Have not done anything to further diagnose this other than opening the power steering reservoir cap and noticing that the fluid is not swirling like it normally does when the engine is running. Totally still. It is as if the pump is completely disconnected. Again, no strange noises and no leaks whatsoever. I got to wrap up my other project first (560 SEL Benz full brake and fuel line refurbishment) before I can tackle this but will definitely keep this thread up to date.

Ok, I am back on the Mark 10. Took the pump out of the generator housing only to find out that the coupler between the generator shaft and the p/s pump was destroyed. The pump shaft is frozen which indicates that the pump itself is destroyed. It had fresh fluid and worked fine, without issue, until its demise.

I wonder what my options are…

Some pictures to augment my previous statement -

nothing to lose by stripping the pump and make sure its not repairable, if not, you can either look for a replacement original style, or fit a unit from a Toyota diesel Hilux, as one of our club members with a S-type did.

dont know what model Hilux, I presume it is an alternator and PS pump

another possible alternative would be to fit later pulleys, alternator and PS pump

Have a peek here to get a general idea of what might work as an overall improvement on the old generator system. I have also seen electric steering systems that are fascinating. Search the web for a plethea of ideas.




The pump itself is relatively simple, Until recently Barrat’s sold the seals and a roller and star wheel kit to rebuild it. Here are some pics:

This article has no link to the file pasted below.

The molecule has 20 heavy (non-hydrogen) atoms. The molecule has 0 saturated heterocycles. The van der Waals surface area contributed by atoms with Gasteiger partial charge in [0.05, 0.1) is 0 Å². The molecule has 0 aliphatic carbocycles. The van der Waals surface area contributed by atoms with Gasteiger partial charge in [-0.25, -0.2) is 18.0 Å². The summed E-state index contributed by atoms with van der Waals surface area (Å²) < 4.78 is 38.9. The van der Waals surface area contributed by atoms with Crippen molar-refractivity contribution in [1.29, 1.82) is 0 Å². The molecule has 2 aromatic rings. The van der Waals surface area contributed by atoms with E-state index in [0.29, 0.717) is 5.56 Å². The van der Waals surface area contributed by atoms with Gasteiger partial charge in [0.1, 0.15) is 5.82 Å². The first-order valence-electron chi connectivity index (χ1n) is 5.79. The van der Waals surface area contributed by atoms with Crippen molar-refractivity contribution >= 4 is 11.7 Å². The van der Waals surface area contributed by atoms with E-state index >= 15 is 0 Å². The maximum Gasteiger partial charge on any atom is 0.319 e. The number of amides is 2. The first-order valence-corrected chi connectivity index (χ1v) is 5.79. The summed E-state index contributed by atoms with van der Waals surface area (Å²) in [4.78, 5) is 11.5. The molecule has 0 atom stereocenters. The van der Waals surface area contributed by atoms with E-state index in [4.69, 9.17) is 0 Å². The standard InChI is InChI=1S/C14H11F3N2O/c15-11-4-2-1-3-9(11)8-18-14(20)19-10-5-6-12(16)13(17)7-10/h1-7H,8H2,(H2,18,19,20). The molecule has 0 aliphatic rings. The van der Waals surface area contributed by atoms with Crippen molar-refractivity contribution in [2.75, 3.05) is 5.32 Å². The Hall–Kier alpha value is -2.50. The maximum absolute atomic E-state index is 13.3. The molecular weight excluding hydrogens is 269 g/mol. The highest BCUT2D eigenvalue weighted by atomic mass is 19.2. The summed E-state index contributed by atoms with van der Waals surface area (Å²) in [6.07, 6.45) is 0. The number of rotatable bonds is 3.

Thanks for the posts guys. Awesome! @Andrew - nice pics and I have a question for you:

So, I took the pump out and as soon as i tried to separate the two halves, whatever was binding freed up and the shaft started moving as it should by just using my fingers. The star has grooves and I am not sure whether this is normal or whether it is a sign of severe wear. Andew, do you remember how yours looked like? See picture below. The rollers look just fine. The shaft looks ok. There is a bit of discoloration but that’s it. I do have the seal kit for this pump that I purchased some time back. Checked with SNG Barratt site and the star and roller kit is no longer available…

If the star is indeed toast, I would probably opt for the Hilux solution - need to do some research. If you guys have more specific Hilux links, I would appreciate it.

The one I took out looked like this after I had used blue to check it:

The replacement one looked the same. I can’t remember if I put the new one in or not now. It’s the height of the rollers and star that are important - the pump works a bit like a Wankel. As long as the oil can’t escape at the top or bottom surface, then the rollers and wheel just push it into a space who’s volume decreases.

Your coupling may have self destructed and given the shaft a whack which caused your pump to bind, or some swarf or such may have found it’s way into the pump which caused it to bind, destroying your coupling.

If your rollers and wheels are the same height, the wheel and chamber faces have no scoring, and the pump turns (with assembly oil) by hand, then I suspect your coupling may have been what gave up the ghost first, and the binding of the pump was a secondary symptom